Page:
Back in the early 1970s, Bill was living in Boston and beginning to experiment with visual music. His friend Jim Washington was helping him explore obscure Japanese novels and fringe jazz music. One day he told Bill that there was an artist playing downtown at Paul’s Mall that they had to check out.
Bill got to Sun Ra’s show and immediately found in a certain way of relating to music, of relating the to the energies in music, that he had been searching for his whole life. Sun Ra was a master of the craft of playing jazz piano—he could play many different styles with exceptional skills, yet that wasn’t what he was about. He was about using these skills to help the audience explore new worlds.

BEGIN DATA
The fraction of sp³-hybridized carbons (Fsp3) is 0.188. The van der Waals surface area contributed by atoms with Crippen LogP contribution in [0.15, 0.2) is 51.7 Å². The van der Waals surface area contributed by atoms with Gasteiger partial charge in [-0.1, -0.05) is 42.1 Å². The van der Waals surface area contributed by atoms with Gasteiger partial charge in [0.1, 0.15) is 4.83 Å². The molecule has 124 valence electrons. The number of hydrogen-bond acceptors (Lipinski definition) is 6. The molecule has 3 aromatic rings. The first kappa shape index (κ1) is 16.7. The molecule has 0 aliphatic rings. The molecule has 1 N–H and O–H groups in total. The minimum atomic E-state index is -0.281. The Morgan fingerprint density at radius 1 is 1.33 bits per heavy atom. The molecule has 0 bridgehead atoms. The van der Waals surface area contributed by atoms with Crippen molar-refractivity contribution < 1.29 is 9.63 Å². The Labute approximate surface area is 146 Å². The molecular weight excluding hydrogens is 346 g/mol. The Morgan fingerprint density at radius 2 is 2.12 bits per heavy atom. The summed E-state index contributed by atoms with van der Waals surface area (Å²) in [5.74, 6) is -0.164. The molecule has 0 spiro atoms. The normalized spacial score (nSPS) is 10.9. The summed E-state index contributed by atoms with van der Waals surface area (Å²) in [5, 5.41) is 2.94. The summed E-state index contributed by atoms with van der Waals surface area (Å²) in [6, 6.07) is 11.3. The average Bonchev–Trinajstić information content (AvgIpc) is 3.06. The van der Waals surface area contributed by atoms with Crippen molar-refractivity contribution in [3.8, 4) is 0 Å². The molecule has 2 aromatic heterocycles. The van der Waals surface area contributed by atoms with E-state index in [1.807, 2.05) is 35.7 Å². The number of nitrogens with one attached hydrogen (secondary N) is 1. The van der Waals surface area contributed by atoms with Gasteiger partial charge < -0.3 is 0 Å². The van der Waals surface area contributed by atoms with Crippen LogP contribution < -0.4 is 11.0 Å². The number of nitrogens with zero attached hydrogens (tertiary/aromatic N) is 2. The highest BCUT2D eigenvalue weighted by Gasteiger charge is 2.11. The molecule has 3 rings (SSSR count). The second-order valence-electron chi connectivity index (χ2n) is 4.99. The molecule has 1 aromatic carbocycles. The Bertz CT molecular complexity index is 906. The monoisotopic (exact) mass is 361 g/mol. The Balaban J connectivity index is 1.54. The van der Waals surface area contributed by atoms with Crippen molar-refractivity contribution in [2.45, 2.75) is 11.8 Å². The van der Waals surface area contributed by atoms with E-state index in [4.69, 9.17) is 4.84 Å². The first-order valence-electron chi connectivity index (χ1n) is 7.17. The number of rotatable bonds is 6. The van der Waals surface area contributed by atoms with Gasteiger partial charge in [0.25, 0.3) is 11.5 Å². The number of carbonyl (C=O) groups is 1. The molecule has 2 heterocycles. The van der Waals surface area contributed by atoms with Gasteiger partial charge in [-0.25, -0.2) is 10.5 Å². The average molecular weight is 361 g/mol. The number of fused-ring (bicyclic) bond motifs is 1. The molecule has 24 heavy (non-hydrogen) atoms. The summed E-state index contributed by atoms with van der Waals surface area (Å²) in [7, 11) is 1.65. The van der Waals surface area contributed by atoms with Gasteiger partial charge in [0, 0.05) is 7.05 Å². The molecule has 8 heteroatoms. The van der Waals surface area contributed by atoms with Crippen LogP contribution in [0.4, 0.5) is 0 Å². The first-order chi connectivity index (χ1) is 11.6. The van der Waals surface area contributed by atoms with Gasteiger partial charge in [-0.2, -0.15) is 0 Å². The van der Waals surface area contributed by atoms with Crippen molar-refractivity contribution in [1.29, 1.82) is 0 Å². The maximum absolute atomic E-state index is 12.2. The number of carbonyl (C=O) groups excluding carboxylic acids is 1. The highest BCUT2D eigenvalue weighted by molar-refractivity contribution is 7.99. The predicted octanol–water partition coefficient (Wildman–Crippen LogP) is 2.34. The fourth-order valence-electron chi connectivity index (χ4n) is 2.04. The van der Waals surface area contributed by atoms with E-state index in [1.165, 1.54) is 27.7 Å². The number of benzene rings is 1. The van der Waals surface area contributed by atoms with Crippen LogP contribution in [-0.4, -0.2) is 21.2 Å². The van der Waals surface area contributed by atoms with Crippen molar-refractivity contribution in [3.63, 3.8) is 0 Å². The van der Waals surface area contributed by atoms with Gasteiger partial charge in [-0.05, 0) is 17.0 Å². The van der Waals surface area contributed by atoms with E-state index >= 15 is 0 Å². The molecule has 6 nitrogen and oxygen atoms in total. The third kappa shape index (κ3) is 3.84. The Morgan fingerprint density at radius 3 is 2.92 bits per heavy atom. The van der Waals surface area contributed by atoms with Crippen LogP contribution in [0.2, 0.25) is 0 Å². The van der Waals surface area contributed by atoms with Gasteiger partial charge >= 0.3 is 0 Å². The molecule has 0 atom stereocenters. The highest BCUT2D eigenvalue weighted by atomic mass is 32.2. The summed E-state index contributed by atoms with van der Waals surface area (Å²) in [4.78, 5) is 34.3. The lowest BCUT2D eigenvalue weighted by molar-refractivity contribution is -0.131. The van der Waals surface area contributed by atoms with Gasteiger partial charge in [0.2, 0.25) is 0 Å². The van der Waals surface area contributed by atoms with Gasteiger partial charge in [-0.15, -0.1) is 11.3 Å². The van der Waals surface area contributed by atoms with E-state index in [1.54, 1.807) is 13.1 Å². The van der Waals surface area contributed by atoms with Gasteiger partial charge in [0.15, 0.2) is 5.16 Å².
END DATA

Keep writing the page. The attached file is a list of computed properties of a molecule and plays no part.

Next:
Bill began to work on the OVC, both in Boston and in Texas. He listened to everything he could find that Sun Ra had recorded and used that as part of his vision for what he was creating. In August of 1978 Bill came back to Boston with the OVC in tow. That September Sun Ra was playing at Jordan Hall in Boston. Bill went up to Sun Ra after the show and described the OVC. Sun Ra and the entire Arkestra came to check it out that night. Sun Ra’s first comment on seeing it was “Why did it take you so long?”
Sun Ra immediately saw the potential for visual music and how the energies that Sun Ra harnesses in audio music could also be expressed through visuals. Sun Ra and the Arkestra stayed for three days figuring out how to include the OVC in concerts and jamming with it.
Once Bill started performing with the Arkestra, Sun Ra began shaping how the OVC was played. He would tell Bill what was working and what else might be possible to do with the instrument. That changed how Bill used it as a performer and gave him many of the ideas that he used in creating the new OVC-3D almost forty years later.